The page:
And in other countries, the Bible is in the mother tongue of the people, but Bibles are impossibly expensive to obtain.

And in other countries, the Bible is a forbidden book and the government has forcibly removed them from circulation and persecuted those people caught with a Bible.

Indeed, entire congregations of Christians have been known to deliberately and carefully rip up Bibles and distribute a few pages to the members attending the church.

And here we are, with at least a dozen Bibles in our house, NOT including all the children's Bibles.

I decided to keep the Bible (which is in fine shape otherwise.)

And I'm thankful that English Bibles are readily available, and that we have copies, and that we can read the Bible.  I am very thankful.

Sunday, September 6, 2015

Random Communications

In a house filled with 11 people, 9 of them under age 16, there is plenty of communication.  Some of it is edifying, some of it is arguing, some of it is informative, and some of it is useful.

Every once in a while, we hear or see something funny in the way of communication, mostly from the little ones.  So here are a few remarks and phrases that have floated around recently.

From our toddler son (calling loudly up the stairs as I lay in bed, sort of napping...):  "Naomi, Lydia, please tell Mom that I have a poopy diaper." (This was said in the courteous tone of an Eastern diplomat, and it made me smile as I launched myself out of bed.)

This next one will sound vaguely shocking, but it was just a struggle to put heartfelt feelings into words:

Sarah (age 4):  "Mom, I hate you when you sing."

What she MEANT was that she doesn't like my singing, which is funny as I've been on worship teams and even sang the National Anthem at an official event. So I can sing.  We worked on an alternate phrasing:  "Mom, I don't like it when you sing."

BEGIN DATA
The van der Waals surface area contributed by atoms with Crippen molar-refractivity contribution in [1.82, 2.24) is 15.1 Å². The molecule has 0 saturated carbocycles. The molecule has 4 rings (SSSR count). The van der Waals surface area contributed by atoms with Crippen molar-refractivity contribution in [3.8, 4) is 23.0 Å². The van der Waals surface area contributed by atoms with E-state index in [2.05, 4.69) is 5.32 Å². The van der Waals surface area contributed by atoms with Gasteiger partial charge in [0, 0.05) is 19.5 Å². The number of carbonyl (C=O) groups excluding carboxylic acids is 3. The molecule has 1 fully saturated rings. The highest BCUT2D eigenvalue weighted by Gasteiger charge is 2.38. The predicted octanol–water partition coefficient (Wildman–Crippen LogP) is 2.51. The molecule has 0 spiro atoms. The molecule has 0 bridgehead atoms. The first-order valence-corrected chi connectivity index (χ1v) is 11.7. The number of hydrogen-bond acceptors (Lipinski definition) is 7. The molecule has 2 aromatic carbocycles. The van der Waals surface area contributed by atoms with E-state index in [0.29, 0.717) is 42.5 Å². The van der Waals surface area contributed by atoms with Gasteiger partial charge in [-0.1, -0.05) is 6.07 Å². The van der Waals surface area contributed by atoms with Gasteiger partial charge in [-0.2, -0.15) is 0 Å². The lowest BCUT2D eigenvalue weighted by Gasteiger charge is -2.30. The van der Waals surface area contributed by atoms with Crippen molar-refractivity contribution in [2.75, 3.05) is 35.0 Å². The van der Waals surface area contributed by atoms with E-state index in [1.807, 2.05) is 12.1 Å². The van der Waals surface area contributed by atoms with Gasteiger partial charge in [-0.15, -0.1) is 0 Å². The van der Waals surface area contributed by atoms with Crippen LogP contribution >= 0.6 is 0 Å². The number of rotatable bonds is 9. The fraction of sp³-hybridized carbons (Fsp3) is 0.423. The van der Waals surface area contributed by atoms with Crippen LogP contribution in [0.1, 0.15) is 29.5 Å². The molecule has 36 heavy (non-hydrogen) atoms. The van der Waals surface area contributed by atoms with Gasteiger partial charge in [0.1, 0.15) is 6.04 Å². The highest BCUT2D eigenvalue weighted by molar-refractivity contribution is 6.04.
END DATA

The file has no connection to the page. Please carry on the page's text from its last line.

Sarah (again):  "Mom, I'm so bored with this sleeping thing."

That SOUNDS like grumpiness about sleeping, but actually she was saying she wanted to change out of her pajamas into a dress.

Sarah (is there a theme here?):  "MOM, Daniel just hit my lips with his lips!"  Again, sounds shocking, but they were rolling around in sleeping bags and crashed into each other.  With their lips?

Daniel:  "Mom, I don't want to eat my squash!"

The funny thing about THAT is that it is a phrase from one of our favorite A-Team episodes (a show from the 1980's, for those who don't know) in which the mad pilot H. M. Murdoch is putting on a particularly insane show to convince an army doctor that he is indeed crazy.  Daniel hasn't seen the show, but the older kids say it enough that he's picked up on it.

And...Daniel...:  "Hello, my name is Inigo Montoya.  You killed my father, prepare to die."

Princess Bride. Which he hasn't (of course) seen. But he's heard the older kids say.  And there is a magnet with that phrase on the refrigerator.  One of the funniest lines in that movie.



video


A random note on the table:  Pick tree worms at 7.

Translation?  Isaac, who has the less than stellar job of killing the tree worms that are infesting our evergreens, discovered some and wrote a note about destroying them when it was cooler.  We don't pick tree worms like we pick green beans, I assure you.

Rose doesn't talk much and her words won't sound amazingly creative, but they tug our heart strings.  She cries out "Da da da da da" when she sees Dad after he's been gone at work all day.  I'm sure it makes coming home all the sweeter.

Wednesday, September 2, 2015

Rosie Shoe


I hauled 5 girls off to Target on Monday, and bought shoes for 4 of them (Lydia came along for crowd control purposes.)

And I got Rose her first pair of shoes.


I'd like to say she took to them like a duck to water, but in actual fact, she was a bit bewildered at first. But it didn't take long, as you can see, for her to march around with them.  (And say HELLO to Lydia's braced finger, which photobombed us.)

Her shoes are cute, with polka dots.

And Rose likes them BEST when they are not on her feet.

She likes hauling them all over.  I keep finding them in strange rooms, in strange corners.

Tonight, one shoe is here:



In the bathroom, on the (clean) diaper changing mat.

I don't know where the other one is.

Stay tuned...for more adventures of Rosie's Shoe.